Australia Markets open in 3 hrs 17 mins

ASX suffers worst loss since October

Derek Rose
The futures market is pointing to a fall of more than one per cent for the ASX at the open

Australia's share market has been hammered for a second straight day as it emerges as one of the biggest losers from the intensifying US-China trade war.

The benchmark S&P/ASX200 index was down 162.2 points, or 2.44 per cent, to 6,478 points at 1615 AEST on Tuesday, while the broader All Ordinaries was down 164.2 points, or 2.45 per cent, to 6,546.4 points.

ASX200 plunged 191 points in the first 12 minutes of trade and struggled to make up much ground throughout the day, finishing with its worst loss since a 164-point drop on October 25.

Xchainge co-founder Nick Twidale described it as "blood on the streets of the financial markets" in a morning note and predicted there could be more carnage to come.

"I think personally this could be the start of a much more serious correction," he said, predicting markets could give up as much half their gains for the year.

"Obviously it would be very painful for a lot people out there," Mr Twidale told AAP.

So far the ASX200 - despite losing 290 points, or 4.3 per cent, in just two days - is still up 14.7 per cent on the year, although it's now back at its levels from early June.

The sell-off began after the US Treasury Department said it had determined for the first time since 1994 that China was manipulating its currency.

The S&P500 plunged by 3.0 per cent, the Dow Jones by 2.9 per cent and markets across Asia were down by more than 1.0 per cent.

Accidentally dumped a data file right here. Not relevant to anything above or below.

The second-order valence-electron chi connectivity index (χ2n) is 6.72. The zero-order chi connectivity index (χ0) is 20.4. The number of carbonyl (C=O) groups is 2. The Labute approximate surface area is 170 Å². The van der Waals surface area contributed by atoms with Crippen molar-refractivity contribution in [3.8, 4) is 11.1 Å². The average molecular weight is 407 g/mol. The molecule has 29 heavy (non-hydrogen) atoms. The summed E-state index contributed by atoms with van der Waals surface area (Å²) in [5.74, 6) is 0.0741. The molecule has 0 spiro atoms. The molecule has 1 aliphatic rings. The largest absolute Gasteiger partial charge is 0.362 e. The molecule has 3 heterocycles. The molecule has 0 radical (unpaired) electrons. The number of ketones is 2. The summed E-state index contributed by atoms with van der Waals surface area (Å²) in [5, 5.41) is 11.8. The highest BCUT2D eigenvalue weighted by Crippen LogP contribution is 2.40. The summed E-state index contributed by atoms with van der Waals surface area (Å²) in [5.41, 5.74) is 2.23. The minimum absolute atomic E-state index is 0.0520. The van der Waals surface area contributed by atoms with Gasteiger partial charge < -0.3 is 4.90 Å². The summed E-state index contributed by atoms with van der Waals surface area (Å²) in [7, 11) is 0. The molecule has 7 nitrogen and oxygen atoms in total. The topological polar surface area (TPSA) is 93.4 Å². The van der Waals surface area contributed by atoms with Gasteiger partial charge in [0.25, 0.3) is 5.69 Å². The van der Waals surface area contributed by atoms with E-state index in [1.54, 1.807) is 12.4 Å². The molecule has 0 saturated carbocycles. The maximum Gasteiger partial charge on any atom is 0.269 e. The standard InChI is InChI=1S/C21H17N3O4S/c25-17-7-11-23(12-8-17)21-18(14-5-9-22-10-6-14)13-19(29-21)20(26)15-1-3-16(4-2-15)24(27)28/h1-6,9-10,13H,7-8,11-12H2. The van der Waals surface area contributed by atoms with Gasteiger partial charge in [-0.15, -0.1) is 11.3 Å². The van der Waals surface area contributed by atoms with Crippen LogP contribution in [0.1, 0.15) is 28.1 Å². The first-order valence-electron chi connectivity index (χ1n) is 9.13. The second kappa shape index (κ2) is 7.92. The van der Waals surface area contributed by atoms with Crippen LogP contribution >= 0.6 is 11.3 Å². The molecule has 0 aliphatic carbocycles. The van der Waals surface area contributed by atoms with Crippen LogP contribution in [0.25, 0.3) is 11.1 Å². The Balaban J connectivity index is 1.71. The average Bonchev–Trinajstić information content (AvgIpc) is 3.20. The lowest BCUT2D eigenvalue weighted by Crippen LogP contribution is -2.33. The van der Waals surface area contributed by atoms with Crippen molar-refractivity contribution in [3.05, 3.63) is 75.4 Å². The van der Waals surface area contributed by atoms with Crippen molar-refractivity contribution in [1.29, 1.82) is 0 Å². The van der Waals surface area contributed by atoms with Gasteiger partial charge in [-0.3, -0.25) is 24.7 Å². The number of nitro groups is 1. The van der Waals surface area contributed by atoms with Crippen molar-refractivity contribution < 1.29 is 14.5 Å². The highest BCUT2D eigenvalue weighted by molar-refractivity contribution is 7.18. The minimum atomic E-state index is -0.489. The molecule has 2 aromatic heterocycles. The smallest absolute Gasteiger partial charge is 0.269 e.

On the ASX, tech stocks were the worst hit, falling 3.9 per cent, followed by healthcare at 3.7 per cent.

Logistics software company WiseTech Global was the biggest loser among ASX200 components, falling 8.0 per cent to $26.95, while Afterpay Touch was down 4.9 per cent to $22.34.

All the big banks were down, with Westpac falling 2.6 per cent to $27.73, Commonwealth falling 1.7 per cent to $79.80, NAB down 2.3 per cent to $27.51 and ANZ down 2.2 per cent to $26.72.

The heavyweight mining sector was the least hit, down 1.0 per cent, with BHP falling 0.8 per cent to $37.10 and Rio Tinto down 0.1 per cent to $91.39, while Fortescue Metals rose 2.8 per cent to $7.29.

Several goldminers were down as price of the precious metal dropped against the Aussie dollar, even though gold gained in US dollar terms.

Newcrest dropped 0.9 per cent, Evolution dipped 2.9 per cent and Saracen Minerals was down 1.8 per cent.

Rural Funds Group shares crashed 41.9 per cent to a three-year low of $1.365, and were then placed in a trading halt after US short-selling group Bonitas Research accused the agricultural property group's management of running a "scam" and siphoning off cash from it via "multiple nefarious transactions".

Rural Funds Group said it was preparing a detailed response to the allegations.

The local currency was boosted by a surprise drop in New Zealand's unemployment on Tuesday morning and moved up after 12 straight days of losses.

The Aussie dollar was buying 67.88 US cents, from 67.71 US cents on Monday.

ON THE ASX:

* The benchmark S&P/ASX200 index closed down 162.2 points, or 2.4 per cent, to 6,478.1.

* The All Ordinaries closed down 164.2 points, or 2.5 per cent, to 6,546.4.

* At 1630 AEST, the SPI200 futures index was down 164 points, or 2.5 per cent, to 6,406.

CURRENCY SNAPSHOT AT 1630 AEST:

One Australian dollar buys:

* 67.83 US cents, from 67.71 cents on Monday

* 72.20 Japanese yen, from 71.71 yen

* 60.51 euro cents, from 60.85 cents

* 55.79 British pence, from 55.89 pence

* 103.86 NZ cents, from 103.90 cents.